Obesity and Diseases
Obesity and heart diseases:
In a new study it was proved that the percentage of overweight and obese adults in the United States has increased over the past two decades - undermining efforts to reduce heart disease risk factors.
Also the rising obesity is associated with the lower likelihood of having optimal blood pressure and blood sugar levels.
Another study indicates that weight loss may correct structural heart damage in obese patients.
The researchers analysed data from the National Health and Nutrition Examination Survey (NHANES) from 1988ΓΆβ'2006, representing 8,264 adult men and women, 20 to 85 years old. All had complete risk factor profiles of their blood pressure, fasting glucose, low density lipoprotein (LDL or 'bad' cholesterol) and smoking status.
The researchers had found that during this time period, the average body mass index (BMI) increased from 26.5 to 28.8 kg/m2, a significant change. In the same period, the number of people with optimal blood pressure decreased from 48 percent in NHANES III, 198894, to 43 percent in NHANES in 200506, and the number of people with optimal fasting glucose decreased from 67 percent to 58 percent.
Both blood pressure and blood glucose are closely linked to obesity and these adverse trends track with the change in body weight.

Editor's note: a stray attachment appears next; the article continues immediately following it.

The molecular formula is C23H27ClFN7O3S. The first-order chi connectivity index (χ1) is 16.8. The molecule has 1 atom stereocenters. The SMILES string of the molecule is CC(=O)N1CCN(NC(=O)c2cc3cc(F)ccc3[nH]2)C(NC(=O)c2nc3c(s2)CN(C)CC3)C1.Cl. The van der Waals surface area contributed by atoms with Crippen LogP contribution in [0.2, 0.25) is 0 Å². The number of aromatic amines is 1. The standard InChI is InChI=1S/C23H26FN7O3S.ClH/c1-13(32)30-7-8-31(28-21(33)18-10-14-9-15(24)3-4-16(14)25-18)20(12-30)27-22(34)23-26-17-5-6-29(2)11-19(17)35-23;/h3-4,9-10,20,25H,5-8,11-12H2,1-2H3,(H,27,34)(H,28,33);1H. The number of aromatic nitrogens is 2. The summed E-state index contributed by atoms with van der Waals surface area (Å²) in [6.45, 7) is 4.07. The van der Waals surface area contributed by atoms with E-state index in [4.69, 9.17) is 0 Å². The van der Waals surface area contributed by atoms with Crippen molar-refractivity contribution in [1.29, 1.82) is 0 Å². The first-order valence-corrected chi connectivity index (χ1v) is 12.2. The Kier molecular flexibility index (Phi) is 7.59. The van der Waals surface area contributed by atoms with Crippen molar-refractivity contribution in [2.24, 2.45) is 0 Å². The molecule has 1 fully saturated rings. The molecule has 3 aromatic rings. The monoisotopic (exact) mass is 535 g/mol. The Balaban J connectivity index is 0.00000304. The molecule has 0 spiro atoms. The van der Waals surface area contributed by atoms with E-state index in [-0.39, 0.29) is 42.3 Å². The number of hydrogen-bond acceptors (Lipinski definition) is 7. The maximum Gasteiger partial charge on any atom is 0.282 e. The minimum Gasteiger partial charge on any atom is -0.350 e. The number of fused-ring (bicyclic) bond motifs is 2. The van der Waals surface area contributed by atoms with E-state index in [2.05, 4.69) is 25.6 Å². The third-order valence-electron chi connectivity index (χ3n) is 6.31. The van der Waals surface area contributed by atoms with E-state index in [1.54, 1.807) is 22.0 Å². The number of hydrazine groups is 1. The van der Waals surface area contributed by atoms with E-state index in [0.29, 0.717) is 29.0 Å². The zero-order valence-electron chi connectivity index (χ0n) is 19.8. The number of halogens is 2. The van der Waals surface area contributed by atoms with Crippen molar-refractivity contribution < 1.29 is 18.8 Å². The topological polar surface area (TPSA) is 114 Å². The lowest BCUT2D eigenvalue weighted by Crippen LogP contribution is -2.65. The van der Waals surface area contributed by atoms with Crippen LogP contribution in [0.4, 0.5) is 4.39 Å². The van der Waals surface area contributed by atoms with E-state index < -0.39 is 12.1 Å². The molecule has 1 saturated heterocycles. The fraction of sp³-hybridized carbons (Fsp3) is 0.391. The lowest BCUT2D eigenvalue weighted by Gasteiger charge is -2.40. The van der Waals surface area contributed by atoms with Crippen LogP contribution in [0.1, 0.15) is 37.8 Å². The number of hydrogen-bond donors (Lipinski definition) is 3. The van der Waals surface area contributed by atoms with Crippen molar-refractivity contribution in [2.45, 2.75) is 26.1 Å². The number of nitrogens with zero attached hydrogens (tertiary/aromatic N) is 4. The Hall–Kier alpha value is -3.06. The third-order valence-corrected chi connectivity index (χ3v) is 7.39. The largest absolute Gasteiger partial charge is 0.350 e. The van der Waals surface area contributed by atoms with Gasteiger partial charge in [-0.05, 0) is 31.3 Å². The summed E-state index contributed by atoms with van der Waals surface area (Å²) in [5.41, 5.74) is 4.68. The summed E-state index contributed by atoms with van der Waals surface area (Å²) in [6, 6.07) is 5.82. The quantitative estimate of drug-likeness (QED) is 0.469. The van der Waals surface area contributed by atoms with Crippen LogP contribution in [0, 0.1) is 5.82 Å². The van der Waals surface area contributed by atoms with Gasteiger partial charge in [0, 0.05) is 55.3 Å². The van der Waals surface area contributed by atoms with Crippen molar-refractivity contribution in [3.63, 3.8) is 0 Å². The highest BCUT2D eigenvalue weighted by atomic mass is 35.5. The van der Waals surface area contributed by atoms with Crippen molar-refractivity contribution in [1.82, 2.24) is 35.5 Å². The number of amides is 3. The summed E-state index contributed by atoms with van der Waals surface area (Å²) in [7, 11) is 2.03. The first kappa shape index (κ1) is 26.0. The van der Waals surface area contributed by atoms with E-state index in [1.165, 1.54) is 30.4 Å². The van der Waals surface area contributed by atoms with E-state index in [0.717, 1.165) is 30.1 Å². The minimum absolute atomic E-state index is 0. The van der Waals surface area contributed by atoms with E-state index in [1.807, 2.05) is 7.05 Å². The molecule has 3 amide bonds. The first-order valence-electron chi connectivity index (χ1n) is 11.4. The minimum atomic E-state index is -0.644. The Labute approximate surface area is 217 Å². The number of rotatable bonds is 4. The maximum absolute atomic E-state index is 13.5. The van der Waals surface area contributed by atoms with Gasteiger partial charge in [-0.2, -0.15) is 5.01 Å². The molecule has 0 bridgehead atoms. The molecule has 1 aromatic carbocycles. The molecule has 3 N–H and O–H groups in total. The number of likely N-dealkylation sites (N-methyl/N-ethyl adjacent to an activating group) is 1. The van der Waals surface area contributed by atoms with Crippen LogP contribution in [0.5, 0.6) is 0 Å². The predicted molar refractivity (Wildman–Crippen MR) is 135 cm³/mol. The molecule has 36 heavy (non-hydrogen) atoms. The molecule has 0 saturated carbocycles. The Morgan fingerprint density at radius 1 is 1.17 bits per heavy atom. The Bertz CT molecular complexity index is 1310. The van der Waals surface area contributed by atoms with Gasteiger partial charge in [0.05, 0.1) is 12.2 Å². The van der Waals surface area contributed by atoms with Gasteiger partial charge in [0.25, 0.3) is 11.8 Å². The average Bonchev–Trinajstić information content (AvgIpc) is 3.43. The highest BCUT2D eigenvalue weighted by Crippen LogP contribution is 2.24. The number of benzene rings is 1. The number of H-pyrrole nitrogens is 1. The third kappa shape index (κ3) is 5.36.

Another study was funded by the Donald W. Reynolds Foundation (Las Vegas, Nevada) demonstrates a stronger association of WHR (waist-to-hip ratio) with subclinical atherosclerosis as compared with BMI or WC (waist circumference) in a large, population-based cohort.
In analyses adjusted for cardiovascular risk factors, WHR remained independently associated with atherosclerosis. Waist-to-hip ratio showed better discrimination of atherosclerosis than either BMI or WC.
These findings support the use of WC and WHR over BMI as clinical measures of obesity and suggest that an increased burden of atherosclerosis may explain in part the excess cardiovascular risk among persons with obesity.
Obesity and diabetes:
Doctors believe that obesity is probably the most important factor in the development of insulin resistance, but science's understanding of the chain of events is still spotty.
Now, researchers at the Salk Institute for Biological Studies have filled in the gap and identified the missing link between the two. Their findings, to be published in the June 21, 2009 advance online edition of the journal Nature, explain how obesity sets the stage for diabetes.
The Salk team, led by Marc Montminy, Ph.D., a professor in the Clayton Foundation Laboratories for Peptide Biology, discovered how a condition known as ER (endoplasmic reticulum) stress, which is induced by a high fat diet and is overly activated in obese people, triggers aberrant glucose production in the liver, an important step on the path to insulin resistance.
In healthy people, a 'fasting switch' only flips on glucose production when blood glucose levels run low during fasting. 'The existence of a second cellular signalling cascade - like an alternate route from A to B - that can modulate glucose production, presents the potential to identify new classes of drugs that might help to lower blood sugar by disrupting this alternative pathway,' says Montminy.